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Sharpening for a Veritas Hand Plane

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Forum topic by jta posted 05-02-2019 03:04 PM 713 views 1 time favorited 15 replies Add to Favorites Watch
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jta

41 posts in 390 days


05-02-2019 03:04 PM

Topic tags/keywords: plane

As someone hoping to work towards a hybrid I’ve found myself in need of a low-angle jack for cleanup work and some live edge/figured stuff that the power-tools can’t do well, and after considerable evaluation of the material out there decided that my preference for a quality tool that I don’t need to screw around with leads me to go for a Number 5 Low Angle Jack with PM-V11 steel. Looked at the LN and I just don’t like how setup looks and the fiddliness (big clumsy hands), so instead decided that a Veritas was a better choice. As I like my figured wood I’m planning on picking up the 50 degree to go with the original blade.

So now to the complex, and controversial part – If I am going to lash out for a nice No 5, I probably should also invest in a sharpening system otherwise the tool is a waste (and I’d rather not have to pay for shipping twice). Clearly, I’m not big into excessive amounts of sharpening, but what are peoples recommendations for equipment for sharpening a nice tool like this, with the proviso that I have not sharpened or owned a plane before, but am patient enough to spend the time learning. An idea of what the minimum system would be to the all out version would be useful.

Edit: I also do not own a current sharpening setup.


15 replies so far

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Delete

439 posts in 877 days


#1 posted 05-02-2019 03:28 PM

The Veritas sharpening systems by Lee Valley Tools is hard to beat. You can start out with a basic system for $50 or go with there pro system for as much as $164. Veritas quality is tops, but if you are getting their plane you probably know that.

http://www.leevalley.com/us/home/Search.aspx?action=n

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therealSteveN

3850 posts in 1079 days


#2 posted 05-02-2019 03:35 PM



So now to the complex, and controversial part – If I am going to lash out for a nice No 5, I probably should also invest in a sharpening system otherwise the tool is a waste

- jta

Reading the literature LV puts out about the PM-V11 steel, especially about sharpening might lead you to believe that it requires some super expensive method to do so. Not true.

Just think if it as steel, if you must to deceive yourself, think of it as a very old Stanley plane blade. What would you use to sharpen it then?

I love PM-V11 steel, and have very successfully sharpened it on sandpaper, “Scary Sharp’, with my WS 3000, quickie sharp, and with water stones, slow and steady sharp.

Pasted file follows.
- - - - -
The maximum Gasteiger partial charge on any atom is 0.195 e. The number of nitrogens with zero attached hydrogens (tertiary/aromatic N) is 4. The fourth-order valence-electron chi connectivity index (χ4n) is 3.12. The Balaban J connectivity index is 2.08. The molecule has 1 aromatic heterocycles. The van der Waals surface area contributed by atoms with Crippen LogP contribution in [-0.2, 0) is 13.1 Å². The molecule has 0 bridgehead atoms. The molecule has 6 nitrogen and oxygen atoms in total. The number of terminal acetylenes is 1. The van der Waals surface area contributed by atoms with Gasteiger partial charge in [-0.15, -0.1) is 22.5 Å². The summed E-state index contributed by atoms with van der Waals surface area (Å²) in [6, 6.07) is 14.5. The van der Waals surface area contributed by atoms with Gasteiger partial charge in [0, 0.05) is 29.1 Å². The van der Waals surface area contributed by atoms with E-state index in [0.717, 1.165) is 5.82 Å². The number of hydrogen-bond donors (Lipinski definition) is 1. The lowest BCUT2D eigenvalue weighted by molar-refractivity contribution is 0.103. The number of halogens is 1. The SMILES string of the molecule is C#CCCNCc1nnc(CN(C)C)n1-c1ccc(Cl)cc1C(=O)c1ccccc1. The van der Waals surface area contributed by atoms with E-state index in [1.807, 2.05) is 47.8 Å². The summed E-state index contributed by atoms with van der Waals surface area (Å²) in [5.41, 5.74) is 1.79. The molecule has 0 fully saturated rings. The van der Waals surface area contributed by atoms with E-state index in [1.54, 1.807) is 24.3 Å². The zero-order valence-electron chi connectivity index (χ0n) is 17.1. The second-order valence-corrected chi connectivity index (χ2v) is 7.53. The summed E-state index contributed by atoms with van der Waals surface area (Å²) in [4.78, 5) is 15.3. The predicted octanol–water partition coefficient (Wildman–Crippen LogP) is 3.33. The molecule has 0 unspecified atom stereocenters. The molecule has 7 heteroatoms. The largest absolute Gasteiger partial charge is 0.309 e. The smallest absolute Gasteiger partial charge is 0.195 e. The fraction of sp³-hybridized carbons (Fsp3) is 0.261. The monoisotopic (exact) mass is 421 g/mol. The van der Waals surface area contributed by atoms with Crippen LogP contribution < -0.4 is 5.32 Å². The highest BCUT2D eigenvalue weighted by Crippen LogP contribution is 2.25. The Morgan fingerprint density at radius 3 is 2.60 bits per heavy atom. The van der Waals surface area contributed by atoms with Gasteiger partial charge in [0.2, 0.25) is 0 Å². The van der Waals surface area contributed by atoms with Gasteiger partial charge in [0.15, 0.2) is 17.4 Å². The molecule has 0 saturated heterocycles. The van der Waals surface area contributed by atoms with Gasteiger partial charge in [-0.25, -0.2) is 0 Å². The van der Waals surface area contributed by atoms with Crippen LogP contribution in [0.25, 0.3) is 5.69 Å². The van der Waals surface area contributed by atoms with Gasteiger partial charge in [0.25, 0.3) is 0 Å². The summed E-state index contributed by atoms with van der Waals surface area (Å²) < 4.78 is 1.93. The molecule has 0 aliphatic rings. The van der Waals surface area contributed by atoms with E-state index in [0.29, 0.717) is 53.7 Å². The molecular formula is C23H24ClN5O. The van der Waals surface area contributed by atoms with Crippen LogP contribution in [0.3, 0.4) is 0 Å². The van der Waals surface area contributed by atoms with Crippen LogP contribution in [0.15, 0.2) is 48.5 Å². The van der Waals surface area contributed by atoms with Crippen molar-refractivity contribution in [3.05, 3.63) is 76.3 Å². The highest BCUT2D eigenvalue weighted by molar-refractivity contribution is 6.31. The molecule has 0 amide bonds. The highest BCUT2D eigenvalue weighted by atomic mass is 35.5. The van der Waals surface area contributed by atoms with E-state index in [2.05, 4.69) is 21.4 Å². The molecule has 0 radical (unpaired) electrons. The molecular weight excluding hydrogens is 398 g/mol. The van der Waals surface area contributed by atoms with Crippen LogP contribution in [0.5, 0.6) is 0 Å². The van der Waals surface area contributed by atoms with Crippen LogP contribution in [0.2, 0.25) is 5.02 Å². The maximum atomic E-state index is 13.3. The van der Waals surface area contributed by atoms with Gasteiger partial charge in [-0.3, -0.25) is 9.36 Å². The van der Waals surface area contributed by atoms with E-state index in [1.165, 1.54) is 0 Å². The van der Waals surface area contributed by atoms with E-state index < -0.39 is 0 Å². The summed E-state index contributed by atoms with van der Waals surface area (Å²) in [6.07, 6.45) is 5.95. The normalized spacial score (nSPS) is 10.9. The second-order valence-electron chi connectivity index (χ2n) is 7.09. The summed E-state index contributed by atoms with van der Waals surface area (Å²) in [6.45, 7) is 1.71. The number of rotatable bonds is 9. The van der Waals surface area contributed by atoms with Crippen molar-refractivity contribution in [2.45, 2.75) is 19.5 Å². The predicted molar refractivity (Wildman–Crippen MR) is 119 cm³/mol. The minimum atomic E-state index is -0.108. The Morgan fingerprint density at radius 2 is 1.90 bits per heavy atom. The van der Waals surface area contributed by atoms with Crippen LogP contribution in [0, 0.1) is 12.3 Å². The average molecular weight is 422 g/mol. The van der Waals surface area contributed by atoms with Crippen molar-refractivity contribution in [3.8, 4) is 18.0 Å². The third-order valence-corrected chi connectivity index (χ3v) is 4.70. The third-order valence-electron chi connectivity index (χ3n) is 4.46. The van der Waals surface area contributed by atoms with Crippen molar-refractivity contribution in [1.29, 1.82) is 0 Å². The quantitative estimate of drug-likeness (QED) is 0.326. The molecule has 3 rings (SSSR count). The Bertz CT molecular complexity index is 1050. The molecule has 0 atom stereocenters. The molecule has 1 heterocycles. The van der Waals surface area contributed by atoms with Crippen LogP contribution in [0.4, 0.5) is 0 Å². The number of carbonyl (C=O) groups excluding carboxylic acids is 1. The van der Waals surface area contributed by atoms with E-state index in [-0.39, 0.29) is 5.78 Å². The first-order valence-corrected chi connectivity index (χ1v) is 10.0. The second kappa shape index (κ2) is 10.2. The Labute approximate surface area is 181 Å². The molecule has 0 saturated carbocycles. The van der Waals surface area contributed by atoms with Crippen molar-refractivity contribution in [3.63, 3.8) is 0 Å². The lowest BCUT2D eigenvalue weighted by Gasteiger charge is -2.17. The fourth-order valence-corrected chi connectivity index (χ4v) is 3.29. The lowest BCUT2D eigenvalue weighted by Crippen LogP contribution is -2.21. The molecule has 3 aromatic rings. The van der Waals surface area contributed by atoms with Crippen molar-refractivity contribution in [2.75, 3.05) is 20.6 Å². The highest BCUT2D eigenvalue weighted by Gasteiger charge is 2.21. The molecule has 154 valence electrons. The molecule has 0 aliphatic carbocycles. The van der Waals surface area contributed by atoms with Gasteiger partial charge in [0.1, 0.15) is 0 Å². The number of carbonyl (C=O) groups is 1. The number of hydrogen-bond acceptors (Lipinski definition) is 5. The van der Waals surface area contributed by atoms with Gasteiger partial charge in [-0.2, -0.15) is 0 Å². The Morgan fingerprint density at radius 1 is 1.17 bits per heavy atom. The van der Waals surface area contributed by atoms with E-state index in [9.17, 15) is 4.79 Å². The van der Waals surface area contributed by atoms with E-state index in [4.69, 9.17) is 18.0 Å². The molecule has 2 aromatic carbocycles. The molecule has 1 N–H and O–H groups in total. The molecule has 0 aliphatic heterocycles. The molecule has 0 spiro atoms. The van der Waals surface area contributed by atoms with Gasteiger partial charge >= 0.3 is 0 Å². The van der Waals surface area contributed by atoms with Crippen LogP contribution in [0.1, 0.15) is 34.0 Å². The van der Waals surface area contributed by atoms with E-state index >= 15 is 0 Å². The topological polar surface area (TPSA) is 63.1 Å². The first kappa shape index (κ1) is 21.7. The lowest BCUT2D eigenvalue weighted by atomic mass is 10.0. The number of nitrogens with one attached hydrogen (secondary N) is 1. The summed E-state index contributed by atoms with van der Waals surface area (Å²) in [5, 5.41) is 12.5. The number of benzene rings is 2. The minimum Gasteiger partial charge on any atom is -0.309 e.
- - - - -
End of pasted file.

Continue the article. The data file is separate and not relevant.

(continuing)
Just sharpen it, don’t buy anything new.

If you don't believe me, let the Schwarz tell ya

-- Think safe, be safe

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jta

41 posts in 390 days


#3 posted 05-02-2019 03:58 PM

Oh, I don’t believe any of that bunk ;). Marketing gimmicks don’t really work well for someone who constantly has to have the BS meter on at work. Definitely agree – its just steel (nice steel, but really just a fancy alloy thats a little easier to work with than A2).

More thinking that as I don’t have anything to sharpen my tools at this stage – I should probably choose something appropriate that can sharpen this or anything else I want to sharpen (chisels etc). Hence, given I have nothing else, I’m looking for a recommendation with where to start out.

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Aj2

2477 posts in 2302 days


#4 posted 05-02-2019 04:12 PM

My suggestion is you buy a low speed grinder with a Norton white wheel. Hollow grind the blades and finish with a Norton 8000 grit water stone or something equivalent.
It’s very easy to balance the edge with a hollow grind. But instead of pushing back and forth go sideways.
Lots of info on side sharpening.
Good Luck

-- Aj

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SMP

1387 posts in 410 days


#5 posted 05-02-2019 04:16 PM

Well it kind of depends on budget. And if you think you will like this(invest). Sandpaper is cheap to start, but can add up over time. Oil stones are dirt cheap, and you can even get double sided for an inexpensive first stone. Water stones are mid price but dish quickly. Diamond stones are most expensive but stay flat. If you give a budget we could make better recommendations. One advice I will say when buying stones is buy the 8”x3” stones, 2” stones will work for 2” irons but the 3” gives you room and works for bigger planes and other tools.

Here are a couple good blogs(this one actually talks about your #62 but different steel, similar process though)
https://www.theenglishwoodworker.com/how-to-sharpen-thick-o1-irons-on-oil-stones/

Cheap setup:
https://www.theenglishwoodworker.com/best-sharpening-stones/

Diamond setup(Paul uses Eze-lap coarse, fine and superfine(he also says DMT will work)
https://m.youtube.com/watch?v=gE4yVgdVW7s

https://commonwoodworking.com/buying-diamond-stones/

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jta

41 posts in 390 days


#6 posted 05-02-2019 04:27 PM

Ok – so I’d be comfortable in the $150-200 or lower range – unless there is something that would make it desirable to go a touch higher.

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Derek Cohen

470 posts in 4473 days


#7 posted 05-02-2019 05:10 PM